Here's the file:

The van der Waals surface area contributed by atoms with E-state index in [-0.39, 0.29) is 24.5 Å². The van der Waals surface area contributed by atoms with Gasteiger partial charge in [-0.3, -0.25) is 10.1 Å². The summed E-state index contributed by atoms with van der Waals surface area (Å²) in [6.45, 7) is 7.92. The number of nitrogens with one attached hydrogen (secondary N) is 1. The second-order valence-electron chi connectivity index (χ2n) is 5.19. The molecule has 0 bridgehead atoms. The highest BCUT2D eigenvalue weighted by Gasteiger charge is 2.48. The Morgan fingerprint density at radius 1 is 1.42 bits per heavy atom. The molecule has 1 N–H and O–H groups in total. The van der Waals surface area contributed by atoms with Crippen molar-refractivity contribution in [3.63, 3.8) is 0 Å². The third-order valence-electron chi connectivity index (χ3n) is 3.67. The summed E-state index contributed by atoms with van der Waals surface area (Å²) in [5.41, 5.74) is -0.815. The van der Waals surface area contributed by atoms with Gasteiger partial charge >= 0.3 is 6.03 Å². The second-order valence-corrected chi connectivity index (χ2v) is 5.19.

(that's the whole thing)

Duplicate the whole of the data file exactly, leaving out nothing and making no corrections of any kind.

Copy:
The van der Waals surface area contributed by atoms with E-state index in [-0.39, 0.29) is 24.5 Å². The van der Waals surface area contributed by atoms with Gasteiger partial charge in [-0.3, -0.25) is 10.1 Å². The summed E-state index contributed by atoms with van der Waals surface area (Å²) in [6.45, 7) is 7.92. The number of nitrogens with one attached hydrogen (secondary N) is 1. The second-order valence-electron chi connectivity index (χ2n) is 5.19. The molecule has 0 bridgehead atoms. The highest BCUT2D eigenvalue weighted by Gasteiger charge is 2.48. The Morgan fingerprint density at radius 1 is 1.42 bits per heavy atom. The molecule has 1 N–H and O–H groups in total. The van der Waals surface area contributed by atoms with Crippen molar-refractivity contribution in [3.63, 3.8) is 0 Å². The third-order valence-electron chi connectivity index (χ3n) is 3.67. The summed E-state index contributed by atoms with van der Waals surface area (Å²) in [5.41, 5.74) is -0.815. The van der Waals surface area contributed by atoms with Gasteiger partial charge >= 0.3 is 6.03 Å². The second-order valence-corrected chi connectivity index (χ2v) is 5.19.